Study: This one thing could be causing your putting ‘yips’

May 25, 2019

Why do some players yip their putts? It’s a question that has perplexed golfers for years. It’s also becoming an emerging line of inquiry for academics, including Australia-based psychologists Timothy Chambers and Dave Marshall.

In a recently-published study, in the International Journal of Golf Science, Chambers and Marshall asked 280 golfers about their experiences with a dozen common putting maladies, such as “cramping of the hands” and “trouble visualizing an imaginary line to the hole.” Subjects ranked each from 1 (“never”) to 5 (“always”). After crunching the data, Chambers and Marshall found two noteworthy correlations. The first was that older golfers reported greater incidences of the yips. Not much we can do to roll back the clock.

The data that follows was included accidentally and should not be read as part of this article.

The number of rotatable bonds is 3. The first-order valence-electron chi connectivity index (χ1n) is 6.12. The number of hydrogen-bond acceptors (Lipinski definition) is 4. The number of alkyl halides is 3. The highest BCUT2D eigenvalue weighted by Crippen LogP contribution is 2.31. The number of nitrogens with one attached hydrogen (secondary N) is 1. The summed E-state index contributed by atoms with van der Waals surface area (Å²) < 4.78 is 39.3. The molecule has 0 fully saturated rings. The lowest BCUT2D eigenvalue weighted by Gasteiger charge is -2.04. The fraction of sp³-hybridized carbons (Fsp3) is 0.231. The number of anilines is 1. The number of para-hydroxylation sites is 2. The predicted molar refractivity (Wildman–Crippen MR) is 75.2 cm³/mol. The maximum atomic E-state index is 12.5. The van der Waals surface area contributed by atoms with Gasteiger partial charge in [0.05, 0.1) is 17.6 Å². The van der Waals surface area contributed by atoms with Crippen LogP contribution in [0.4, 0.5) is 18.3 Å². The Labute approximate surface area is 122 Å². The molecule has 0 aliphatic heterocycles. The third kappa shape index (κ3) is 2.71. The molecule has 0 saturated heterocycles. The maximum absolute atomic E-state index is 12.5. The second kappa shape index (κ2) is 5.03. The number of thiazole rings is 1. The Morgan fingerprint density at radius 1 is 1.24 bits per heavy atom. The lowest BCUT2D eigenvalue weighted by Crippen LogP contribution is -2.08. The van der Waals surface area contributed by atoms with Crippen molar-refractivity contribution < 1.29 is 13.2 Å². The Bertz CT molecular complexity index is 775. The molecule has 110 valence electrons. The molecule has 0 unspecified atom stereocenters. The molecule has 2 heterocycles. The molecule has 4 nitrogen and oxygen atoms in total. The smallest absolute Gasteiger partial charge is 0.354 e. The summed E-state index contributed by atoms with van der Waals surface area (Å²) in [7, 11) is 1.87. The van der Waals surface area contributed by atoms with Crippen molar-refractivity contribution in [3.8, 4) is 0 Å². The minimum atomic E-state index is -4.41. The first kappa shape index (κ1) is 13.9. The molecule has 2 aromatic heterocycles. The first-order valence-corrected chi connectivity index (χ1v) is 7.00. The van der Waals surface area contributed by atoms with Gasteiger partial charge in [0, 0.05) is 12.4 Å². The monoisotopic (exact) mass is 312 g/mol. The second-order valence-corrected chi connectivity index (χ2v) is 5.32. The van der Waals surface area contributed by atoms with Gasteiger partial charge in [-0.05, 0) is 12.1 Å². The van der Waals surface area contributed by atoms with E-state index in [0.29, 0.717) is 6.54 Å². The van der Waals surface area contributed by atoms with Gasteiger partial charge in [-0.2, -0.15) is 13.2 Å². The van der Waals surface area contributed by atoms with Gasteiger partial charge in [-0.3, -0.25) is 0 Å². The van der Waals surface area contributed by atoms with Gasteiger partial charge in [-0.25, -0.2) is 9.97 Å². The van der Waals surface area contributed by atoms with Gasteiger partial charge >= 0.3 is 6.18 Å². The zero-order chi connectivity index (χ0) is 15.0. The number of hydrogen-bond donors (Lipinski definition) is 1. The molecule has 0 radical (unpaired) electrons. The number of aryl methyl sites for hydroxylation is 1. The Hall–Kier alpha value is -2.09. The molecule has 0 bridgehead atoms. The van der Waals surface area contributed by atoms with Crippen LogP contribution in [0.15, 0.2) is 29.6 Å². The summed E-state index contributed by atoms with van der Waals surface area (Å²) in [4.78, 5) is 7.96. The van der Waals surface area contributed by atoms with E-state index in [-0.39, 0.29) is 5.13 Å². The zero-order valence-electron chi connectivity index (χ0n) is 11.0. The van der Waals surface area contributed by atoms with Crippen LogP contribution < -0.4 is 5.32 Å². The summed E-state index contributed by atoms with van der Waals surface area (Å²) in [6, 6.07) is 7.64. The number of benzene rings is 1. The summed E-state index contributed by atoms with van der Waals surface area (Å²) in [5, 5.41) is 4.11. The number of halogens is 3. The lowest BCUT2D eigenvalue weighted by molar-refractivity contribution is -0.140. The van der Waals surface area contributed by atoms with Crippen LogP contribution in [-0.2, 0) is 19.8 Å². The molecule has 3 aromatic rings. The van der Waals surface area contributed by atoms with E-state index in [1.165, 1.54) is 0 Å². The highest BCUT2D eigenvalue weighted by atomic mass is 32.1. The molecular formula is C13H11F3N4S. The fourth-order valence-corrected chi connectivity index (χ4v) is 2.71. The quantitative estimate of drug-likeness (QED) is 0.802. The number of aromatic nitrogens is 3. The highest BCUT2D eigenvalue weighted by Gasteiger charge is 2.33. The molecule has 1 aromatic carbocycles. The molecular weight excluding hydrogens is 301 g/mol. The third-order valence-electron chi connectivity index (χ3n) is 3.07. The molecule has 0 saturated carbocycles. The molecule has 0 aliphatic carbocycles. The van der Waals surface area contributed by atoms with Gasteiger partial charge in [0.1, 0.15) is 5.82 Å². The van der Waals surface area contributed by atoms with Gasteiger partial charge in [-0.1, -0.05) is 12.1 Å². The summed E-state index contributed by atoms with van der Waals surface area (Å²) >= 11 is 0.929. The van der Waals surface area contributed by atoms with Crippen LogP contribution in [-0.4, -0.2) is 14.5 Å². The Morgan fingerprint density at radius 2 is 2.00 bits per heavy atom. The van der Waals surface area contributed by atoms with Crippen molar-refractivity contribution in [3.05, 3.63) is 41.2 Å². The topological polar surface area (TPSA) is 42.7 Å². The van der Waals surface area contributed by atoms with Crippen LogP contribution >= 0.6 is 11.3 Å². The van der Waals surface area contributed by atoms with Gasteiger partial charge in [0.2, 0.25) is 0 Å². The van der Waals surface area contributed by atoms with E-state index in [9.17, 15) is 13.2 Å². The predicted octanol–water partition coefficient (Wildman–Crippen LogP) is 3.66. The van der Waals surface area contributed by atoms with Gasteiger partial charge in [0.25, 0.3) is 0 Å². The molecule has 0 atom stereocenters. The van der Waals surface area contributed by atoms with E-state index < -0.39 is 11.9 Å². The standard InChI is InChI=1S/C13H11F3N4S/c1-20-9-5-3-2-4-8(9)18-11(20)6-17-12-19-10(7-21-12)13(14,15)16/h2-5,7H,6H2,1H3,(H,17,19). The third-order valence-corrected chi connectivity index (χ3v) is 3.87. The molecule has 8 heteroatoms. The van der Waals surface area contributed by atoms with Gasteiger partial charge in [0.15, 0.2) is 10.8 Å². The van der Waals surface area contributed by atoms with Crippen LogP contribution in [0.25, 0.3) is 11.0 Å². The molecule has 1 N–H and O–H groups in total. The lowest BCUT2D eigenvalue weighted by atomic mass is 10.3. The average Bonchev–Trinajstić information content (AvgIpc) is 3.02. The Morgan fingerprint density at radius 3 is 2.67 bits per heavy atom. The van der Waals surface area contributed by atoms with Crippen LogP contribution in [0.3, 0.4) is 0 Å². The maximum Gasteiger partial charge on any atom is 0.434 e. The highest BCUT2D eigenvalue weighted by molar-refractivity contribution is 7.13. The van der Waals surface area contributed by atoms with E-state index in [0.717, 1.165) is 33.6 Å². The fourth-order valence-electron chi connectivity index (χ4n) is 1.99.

This won't always be the result. So don't convince yourself every putt is going in.
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The second — that golfers who focus on being “perfect” were more prone to yipping — provides serious enlightenment, if not hope. According to the study, the strive for perfection results in greater anxiety, and although a direct correlation between anxiety and yipping has yet to be determined, common sense indicates the potential at the very least.

It’s worth a try: Stop attempting to be perfect. Accept misses as part of the process. In any athletic movement, less stress can only be a boon to performance.